Quantum computing is a strange beast
that still uses 1s and 0s, but allows both states to exist at the same time (time
was, we'd throw that data away!). Instead of "bits," we have "qubits." Qubits can
exist in superposition, and groups of qubits can be "entangled." Entanglement is
a sort of long-distance sympathetic relationship between separated pairs of qubits.
The important aspect of quantum computing is how much faster numbers can be crunched.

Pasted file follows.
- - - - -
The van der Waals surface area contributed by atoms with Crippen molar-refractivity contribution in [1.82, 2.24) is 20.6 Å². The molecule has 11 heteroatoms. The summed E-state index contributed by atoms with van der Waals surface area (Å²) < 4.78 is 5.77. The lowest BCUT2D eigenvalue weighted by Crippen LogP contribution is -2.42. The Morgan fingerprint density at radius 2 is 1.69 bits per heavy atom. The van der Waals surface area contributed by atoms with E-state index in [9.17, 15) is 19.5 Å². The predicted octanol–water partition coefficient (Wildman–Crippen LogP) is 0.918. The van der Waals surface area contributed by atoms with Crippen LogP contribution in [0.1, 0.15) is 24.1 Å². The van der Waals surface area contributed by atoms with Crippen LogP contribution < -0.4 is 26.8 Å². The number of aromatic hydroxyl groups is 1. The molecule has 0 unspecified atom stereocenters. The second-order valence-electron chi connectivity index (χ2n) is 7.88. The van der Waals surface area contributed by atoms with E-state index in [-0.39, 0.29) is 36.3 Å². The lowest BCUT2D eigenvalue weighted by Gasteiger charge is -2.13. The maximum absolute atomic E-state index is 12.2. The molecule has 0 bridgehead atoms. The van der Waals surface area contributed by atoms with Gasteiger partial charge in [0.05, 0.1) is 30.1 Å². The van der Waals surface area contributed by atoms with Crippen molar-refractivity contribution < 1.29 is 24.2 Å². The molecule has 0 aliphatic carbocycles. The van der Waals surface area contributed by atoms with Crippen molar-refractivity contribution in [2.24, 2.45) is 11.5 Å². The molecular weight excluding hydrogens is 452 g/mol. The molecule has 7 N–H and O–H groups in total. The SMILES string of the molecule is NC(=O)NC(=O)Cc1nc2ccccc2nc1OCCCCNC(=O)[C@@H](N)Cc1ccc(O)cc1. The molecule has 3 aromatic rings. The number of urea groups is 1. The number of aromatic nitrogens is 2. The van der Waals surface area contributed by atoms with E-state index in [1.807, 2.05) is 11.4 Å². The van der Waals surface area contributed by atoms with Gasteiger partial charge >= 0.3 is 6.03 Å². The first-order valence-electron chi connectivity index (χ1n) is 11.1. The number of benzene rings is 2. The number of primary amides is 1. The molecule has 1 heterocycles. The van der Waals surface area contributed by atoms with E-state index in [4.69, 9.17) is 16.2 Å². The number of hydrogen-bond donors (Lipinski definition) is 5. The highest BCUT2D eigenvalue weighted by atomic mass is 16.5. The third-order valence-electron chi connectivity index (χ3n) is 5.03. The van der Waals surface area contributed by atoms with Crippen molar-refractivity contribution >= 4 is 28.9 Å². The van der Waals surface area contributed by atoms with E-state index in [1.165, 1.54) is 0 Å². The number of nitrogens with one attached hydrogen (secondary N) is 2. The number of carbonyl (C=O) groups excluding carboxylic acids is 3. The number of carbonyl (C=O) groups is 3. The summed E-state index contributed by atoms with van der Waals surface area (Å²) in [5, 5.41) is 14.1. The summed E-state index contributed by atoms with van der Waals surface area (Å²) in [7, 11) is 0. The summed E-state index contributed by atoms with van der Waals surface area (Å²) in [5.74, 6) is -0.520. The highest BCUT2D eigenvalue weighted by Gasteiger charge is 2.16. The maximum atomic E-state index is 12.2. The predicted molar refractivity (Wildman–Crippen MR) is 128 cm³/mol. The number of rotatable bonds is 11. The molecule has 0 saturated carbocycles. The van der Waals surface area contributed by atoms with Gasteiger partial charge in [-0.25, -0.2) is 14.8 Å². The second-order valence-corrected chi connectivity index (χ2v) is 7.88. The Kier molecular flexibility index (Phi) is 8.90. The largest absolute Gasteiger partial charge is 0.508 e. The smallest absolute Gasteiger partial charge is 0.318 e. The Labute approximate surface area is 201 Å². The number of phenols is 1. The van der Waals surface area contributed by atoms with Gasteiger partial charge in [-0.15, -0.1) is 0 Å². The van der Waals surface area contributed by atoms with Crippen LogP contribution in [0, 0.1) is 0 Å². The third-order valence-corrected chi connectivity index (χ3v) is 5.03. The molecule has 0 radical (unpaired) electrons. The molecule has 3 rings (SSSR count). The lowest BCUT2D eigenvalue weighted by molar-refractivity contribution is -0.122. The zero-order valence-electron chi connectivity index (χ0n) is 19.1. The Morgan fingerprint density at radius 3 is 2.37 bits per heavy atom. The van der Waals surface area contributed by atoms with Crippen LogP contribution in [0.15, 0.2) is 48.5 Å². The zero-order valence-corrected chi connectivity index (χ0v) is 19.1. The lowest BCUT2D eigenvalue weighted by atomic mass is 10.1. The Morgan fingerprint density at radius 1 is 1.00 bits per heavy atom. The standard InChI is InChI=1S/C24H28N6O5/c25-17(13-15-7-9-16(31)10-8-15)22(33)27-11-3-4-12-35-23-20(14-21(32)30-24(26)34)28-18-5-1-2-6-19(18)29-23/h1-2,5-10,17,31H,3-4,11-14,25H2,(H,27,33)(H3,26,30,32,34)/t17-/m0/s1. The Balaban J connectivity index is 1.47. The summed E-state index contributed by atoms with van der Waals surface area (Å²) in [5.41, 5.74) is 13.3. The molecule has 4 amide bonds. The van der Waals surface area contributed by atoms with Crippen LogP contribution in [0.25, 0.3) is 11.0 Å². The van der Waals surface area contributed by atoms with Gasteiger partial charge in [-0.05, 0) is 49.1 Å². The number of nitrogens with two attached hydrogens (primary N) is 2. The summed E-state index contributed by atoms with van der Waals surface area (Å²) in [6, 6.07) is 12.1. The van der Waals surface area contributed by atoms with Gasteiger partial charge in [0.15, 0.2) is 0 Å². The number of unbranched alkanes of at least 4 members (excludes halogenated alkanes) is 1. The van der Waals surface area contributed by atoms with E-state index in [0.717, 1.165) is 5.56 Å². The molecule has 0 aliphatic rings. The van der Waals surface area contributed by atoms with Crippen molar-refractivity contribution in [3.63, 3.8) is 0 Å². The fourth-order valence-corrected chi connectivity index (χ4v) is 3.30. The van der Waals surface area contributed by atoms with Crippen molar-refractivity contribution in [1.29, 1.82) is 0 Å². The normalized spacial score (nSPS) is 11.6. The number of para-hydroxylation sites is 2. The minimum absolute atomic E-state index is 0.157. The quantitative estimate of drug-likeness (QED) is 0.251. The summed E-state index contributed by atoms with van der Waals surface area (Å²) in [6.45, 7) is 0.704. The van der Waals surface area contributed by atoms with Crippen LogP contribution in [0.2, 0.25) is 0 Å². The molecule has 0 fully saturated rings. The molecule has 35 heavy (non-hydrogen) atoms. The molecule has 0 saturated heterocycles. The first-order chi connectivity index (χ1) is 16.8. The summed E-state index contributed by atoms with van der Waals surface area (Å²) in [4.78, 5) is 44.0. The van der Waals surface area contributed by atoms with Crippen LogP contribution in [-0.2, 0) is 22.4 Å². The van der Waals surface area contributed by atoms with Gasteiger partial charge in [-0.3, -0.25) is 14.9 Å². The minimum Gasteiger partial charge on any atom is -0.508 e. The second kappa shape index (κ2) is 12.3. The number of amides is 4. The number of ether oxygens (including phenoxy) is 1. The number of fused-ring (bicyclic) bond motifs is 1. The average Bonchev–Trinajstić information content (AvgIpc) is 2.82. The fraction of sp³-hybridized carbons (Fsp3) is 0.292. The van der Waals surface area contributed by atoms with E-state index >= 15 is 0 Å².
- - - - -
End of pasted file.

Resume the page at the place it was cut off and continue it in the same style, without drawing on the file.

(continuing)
For example, a classical computer (like the one you are using now) requires around
5x10^24 steps to find all the prime factors of a 300 digit number, or about 150,000
years at a terahertz speed. A quantum computer could accomplish the task in a just
5x10^10 steps, which is less than a second at terahertz speed. That means today's
best encryption algorithms could be cracked in less than a second.